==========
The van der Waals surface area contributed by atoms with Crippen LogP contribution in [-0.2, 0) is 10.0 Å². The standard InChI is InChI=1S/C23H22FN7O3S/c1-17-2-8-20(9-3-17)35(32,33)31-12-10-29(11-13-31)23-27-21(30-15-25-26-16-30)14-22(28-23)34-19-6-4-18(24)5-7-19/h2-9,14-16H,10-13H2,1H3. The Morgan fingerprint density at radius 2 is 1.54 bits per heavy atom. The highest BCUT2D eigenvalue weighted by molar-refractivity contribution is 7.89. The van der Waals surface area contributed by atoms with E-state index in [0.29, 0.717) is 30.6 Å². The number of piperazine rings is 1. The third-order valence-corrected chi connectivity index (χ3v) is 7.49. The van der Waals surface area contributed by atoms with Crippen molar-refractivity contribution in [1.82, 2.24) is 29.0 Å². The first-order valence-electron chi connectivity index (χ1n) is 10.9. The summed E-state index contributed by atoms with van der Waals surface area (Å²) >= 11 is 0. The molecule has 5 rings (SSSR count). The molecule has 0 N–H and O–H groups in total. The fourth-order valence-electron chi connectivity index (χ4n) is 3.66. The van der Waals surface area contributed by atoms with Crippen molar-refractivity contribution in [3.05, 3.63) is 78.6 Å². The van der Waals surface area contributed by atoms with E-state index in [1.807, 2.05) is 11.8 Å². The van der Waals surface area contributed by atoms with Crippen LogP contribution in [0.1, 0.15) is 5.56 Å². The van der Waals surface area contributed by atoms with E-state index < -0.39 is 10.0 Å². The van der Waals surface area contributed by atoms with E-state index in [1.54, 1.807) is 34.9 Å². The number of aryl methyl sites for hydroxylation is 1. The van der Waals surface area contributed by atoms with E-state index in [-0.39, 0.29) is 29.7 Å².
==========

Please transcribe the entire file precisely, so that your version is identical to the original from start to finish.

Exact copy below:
The van der Waals surface area contributed by atoms with Crippen LogP contribution in [-0.2, 0) is 10.0 Å². The standard InChI is InChI=1S/C23H22FN7O3S/c1-17-2-8-20(9-3-17)35(32,33)31-12-10-29(11-13-31)23-27-21(30-15-25-26-16-30)14-22(28-23)34-19-6-4-18(24)5-7-19/h2-9,14-16H,10-13H2,1H3. The Morgan fingerprint density at radius 2 is 1.54 bits per heavy atom. The highest BCUT2D eigenvalue weighted by molar-refractivity contribution is 7.89. The van der Waals surface area contributed by atoms with E-state index in [0.29, 0.717) is 30.6 Å². The number of piperazine rings is 1. The third-order valence-corrected chi connectivity index (χ3v) is 7.49. The van der Waals surface area contributed by atoms with Crippen molar-refractivity contribution in [1.82, 2.24) is 29.0 Å². The first-order valence-electron chi connectivity index (χ1n) is 10.9. The summed E-state index contributed by atoms with van der Waals surface area (Å²) >= 11 is 0. The molecule has 5 rings (SSSR count). The molecule has 0 N–H and O–H groups in total. The fourth-order valence-electron chi connectivity index (χ4n) is 3.66. The van der Waals surface area contributed by atoms with Crippen molar-refractivity contribution in [3.05, 3.63) is 78.6 Å². The van der Waals surface area contributed by atoms with E-state index in [1.807, 2.05) is 11.8 Å². The van der Waals surface area contributed by atoms with Crippen LogP contribution in [0.1, 0.15) is 5.56 Å². The van der Waals surface area contributed by atoms with E-state index < -0.39 is 10.0 Å². The van der Waals surface area contributed by atoms with E-state index in [1.54, 1.807) is 34.9 Å². The number of aryl methyl sites for hydroxylation is 1. The van der Waals surface area contributed by atoms with E-state index in [-0.39, 0.29) is 29.7 Å².